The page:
Although the number of churches who subscribe to the magazine has not altered substantially in recent years, many churches have dropped the quantity of subscriptions they hold (i.e. the number of copies of each issue of the magazine that they receive every two months). Some indicated they have done so for financial reasons. Others, whether through falling attendances or less uptake among their members, have said that they no longer need as many copies as they had ordered in the past.
Coupled with this drop in subscriptions, there has been a simultaneous reduction in advertising revenue. COVID-19 certainly has not helped in this regard, but it was already an existing trend, especially across print media. Platforms like Facebook and Google can provide advertisers with cheaper and more targeted advertising than print media.
And finally, production and distribution costs are never fixed. For example, postage increased again in July 2020.
Of course secular media has faced similar challenges, especially with falling subscriptions and advertising. Several print publications have folded recently. Even online news outlets are not immune; some have installed paywalls for ‘premium’ content or have created reader donation programmes to fund their journalism.
As mentioned, the Baptist National Centre has borne the significant shortfall for a number of years but this cannot be continued indefinitely. In addition to wanting to reach a wider audience and in a way that more people want, for financial stewardship reasons some tough decisions needed to be made about the magazine’s budget.
What will, and won’t, change
The Baptist magazine is a publication that we can all be proud of, with a long history of fulfilling a need within our movement for greater connection. Change is never easy, but we are confident that this ethos of connection will be continued whichever communications model is finally decided upon.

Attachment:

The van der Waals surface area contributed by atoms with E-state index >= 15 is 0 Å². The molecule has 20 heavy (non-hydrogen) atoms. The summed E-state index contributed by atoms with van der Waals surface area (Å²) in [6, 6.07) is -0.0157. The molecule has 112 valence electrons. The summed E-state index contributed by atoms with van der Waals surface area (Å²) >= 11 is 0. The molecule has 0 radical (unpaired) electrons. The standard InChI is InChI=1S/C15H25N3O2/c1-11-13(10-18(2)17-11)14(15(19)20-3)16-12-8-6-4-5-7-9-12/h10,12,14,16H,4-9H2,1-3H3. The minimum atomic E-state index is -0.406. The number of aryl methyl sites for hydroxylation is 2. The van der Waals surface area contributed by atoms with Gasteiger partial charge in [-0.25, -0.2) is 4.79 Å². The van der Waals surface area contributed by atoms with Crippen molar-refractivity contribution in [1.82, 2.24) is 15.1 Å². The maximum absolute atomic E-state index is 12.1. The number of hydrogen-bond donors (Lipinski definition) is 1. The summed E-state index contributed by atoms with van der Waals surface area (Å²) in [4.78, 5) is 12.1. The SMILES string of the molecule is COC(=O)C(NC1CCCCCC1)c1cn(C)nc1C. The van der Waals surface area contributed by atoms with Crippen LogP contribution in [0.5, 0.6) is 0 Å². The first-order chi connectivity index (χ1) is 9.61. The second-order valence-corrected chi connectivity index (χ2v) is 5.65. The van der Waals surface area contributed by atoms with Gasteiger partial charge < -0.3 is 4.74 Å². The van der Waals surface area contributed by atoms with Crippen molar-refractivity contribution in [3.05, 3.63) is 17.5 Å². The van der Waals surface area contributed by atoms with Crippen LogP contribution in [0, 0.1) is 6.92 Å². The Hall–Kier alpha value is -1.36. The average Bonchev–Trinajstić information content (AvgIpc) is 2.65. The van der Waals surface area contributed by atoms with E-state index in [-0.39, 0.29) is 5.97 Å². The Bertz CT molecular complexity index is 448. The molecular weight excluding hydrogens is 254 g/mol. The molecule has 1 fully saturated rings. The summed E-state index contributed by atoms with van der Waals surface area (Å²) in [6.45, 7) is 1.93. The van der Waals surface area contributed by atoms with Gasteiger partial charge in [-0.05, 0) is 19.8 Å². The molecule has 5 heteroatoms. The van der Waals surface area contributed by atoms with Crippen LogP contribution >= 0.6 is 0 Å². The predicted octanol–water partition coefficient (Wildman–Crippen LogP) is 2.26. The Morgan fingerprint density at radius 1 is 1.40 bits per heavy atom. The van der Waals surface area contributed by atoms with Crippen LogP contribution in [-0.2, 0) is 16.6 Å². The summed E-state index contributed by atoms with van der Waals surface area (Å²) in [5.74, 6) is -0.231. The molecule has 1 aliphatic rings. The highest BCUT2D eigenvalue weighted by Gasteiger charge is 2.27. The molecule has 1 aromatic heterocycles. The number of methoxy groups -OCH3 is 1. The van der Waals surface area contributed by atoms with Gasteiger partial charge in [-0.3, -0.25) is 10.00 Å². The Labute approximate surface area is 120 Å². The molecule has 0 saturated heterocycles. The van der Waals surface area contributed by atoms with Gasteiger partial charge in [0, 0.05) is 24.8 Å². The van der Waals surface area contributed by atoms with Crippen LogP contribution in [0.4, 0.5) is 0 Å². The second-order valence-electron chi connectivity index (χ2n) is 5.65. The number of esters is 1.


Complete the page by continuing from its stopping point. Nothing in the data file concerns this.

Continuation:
We realise that some people prefer a hard copy in their hands to read. We are committed to investigating some options around this. What these would be is too soon to say, but rest assured, we want our communications to remain as accessible for our readers as possible.
What won’t change is our commitment to information that matters. Topmost in mind here is your stories—the stories of people and faith communities who are bringing gospel renewal to their local neighbourhoods.
The Baptist National Centre will soon appoint a new communications director role. This person will be part of the senior leadership team and will be responsible for developing the future communications strategy.
In the meantime, we on the Baptist magazine team just want to say this:
Thank you for the privilege of serving you. Thanks for your support and feedback over the years. And, above all, thank you for your inspiring and encouraging stories, which you have shared generously with the wider Baptist family. Stayed tuned for what is coming next!
Contributors: Baptist magazine staff